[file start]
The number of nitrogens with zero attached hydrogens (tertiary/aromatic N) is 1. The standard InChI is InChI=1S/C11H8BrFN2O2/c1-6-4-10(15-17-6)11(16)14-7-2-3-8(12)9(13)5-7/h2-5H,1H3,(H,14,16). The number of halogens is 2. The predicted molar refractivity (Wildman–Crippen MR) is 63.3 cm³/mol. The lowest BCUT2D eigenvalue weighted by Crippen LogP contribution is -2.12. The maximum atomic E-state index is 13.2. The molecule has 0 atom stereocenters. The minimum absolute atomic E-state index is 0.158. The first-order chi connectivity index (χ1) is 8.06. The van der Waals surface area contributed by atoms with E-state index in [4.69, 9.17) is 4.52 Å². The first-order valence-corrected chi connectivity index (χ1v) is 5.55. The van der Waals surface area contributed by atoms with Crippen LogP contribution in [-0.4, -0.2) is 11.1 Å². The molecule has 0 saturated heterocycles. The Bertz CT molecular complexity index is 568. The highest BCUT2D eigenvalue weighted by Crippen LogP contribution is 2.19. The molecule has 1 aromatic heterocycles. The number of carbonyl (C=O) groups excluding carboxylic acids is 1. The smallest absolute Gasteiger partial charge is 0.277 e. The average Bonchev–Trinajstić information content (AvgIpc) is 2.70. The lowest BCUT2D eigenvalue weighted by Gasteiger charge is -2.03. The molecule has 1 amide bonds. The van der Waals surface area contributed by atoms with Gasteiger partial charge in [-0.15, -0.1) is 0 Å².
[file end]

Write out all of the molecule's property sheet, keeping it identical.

The number of nitrogens with zero attached hydrogens (tertiary/aromatic N) is 1. The standard InChI is InChI=1S/C11H8BrFN2O2/c1-6-4-10(15-17-6)11(16)14-7-2-3-8(12)9(13)5-7/h2-5H,1H3,(H,14,16). The number of halogens is 2. The predicted molar refractivity (Wildman–Crippen MR) is 63.3 cm³/mol. The lowest BCUT2D eigenvalue weighted by Crippen LogP contribution is -2.12. The maximum atomic E-state index is 13.2. The molecule has 0 atom stereocenters. The minimum absolute atomic E-state index is 0.158. The first-order chi connectivity index (χ1) is 8.06. The van der Waals surface area contributed by atoms with E-state index in [4.69, 9.17) is 4.52 Å². The first-order valence-corrected chi connectivity index (χ1v) is 5.55. The van der Waals surface area contributed by atoms with Crippen LogP contribution in [-0.4, -0.2) is 11.1 Å². The molecule has 0 saturated heterocycles. The Bertz CT molecular complexity index is 568. The highest BCUT2D eigenvalue weighted by Crippen LogP contribution is 2.19. The molecule has 1 aromatic heterocycles. The number of carbonyl (C=O) groups excluding carboxylic acids is 1. The smallest absolute Gasteiger partial charge is 0.277 e. The average Bonchev–Trinajstić information content (AvgIpc) is 2.70. The lowest BCUT2D eigenvalue weighted by Gasteiger charge is -2.03. The molecule has 1 amide bonds. The van der Waals surface area contributed by atoms with Gasteiger partial charge in [-0.15, -0.1) is 0 Å².